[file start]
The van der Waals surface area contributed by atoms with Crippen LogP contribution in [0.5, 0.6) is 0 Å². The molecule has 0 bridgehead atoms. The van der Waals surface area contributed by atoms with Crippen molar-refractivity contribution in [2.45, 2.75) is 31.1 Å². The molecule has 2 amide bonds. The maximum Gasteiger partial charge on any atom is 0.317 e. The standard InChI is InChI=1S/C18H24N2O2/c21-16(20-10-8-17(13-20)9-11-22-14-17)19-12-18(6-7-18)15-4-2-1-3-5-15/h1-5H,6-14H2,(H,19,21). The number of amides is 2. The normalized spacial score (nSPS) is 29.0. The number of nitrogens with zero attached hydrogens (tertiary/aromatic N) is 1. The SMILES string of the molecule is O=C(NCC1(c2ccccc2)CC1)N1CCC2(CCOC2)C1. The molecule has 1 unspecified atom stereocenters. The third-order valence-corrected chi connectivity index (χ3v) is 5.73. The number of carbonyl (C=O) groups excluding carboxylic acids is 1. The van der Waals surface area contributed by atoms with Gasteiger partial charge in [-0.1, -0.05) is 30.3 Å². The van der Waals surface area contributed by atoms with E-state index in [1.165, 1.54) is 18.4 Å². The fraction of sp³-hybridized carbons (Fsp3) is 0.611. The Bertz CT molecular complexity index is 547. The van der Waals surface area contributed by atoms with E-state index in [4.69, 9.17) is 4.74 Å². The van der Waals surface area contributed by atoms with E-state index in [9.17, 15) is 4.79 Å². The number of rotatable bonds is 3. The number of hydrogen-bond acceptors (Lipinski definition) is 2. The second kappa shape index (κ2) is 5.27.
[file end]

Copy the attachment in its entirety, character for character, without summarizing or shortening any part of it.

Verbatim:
The van der Waals surface area contributed by atoms with Crippen LogP contribution in [0.5, 0.6) is 0 Å². The molecule has 0 bridgehead atoms. The van der Waals surface area contributed by atoms with Crippen molar-refractivity contribution in [2.45, 2.75) is 31.1 Å². The molecule has 2 amide bonds. The maximum Gasteiger partial charge on any atom is 0.317 e. The standard InChI is InChI=1S/C18H24N2O2/c21-16(20-10-8-17(13-20)9-11-22-14-17)19-12-18(6-7-18)15-4-2-1-3-5-15/h1-5H,6-14H2,(H,19,21). The number of amides is 2. The normalized spacial score (nSPS) is 29.0. The number of nitrogens with zero attached hydrogens (tertiary/aromatic N) is 1. The SMILES string of the molecule is O=C(NCC1(c2ccccc2)CC1)N1CCC2(CCOC2)C1. The molecule has 1 unspecified atom stereocenters. The third-order valence-corrected chi connectivity index (χ3v) is 5.73. The number of carbonyl (C=O) groups excluding carboxylic acids is 1. The van der Waals surface area contributed by atoms with Gasteiger partial charge in [-0.1, -0.05) is 30.3 Å². The van der Waals surface area contributed by atoms with E-state index in [1.165, 1.54) is 18.4 Å². The fraction of sp³-hybridized carbons (Fsp3) is 0.611. The Bertz CT molecular complexity index is 547. The van der Waals surface area contributed by atoms with E-state index in [4.69, 9.17) is 4.74 Å². The van der Waals surface area contributed by atoms with E-state index in [9.17, 15) is 4.79 Å². The number of rotatable bonds is 3. The number of hydrogen-bond acceptors (Lipinski definition) is 2. The second kappa shape index (κ2) is 5.27.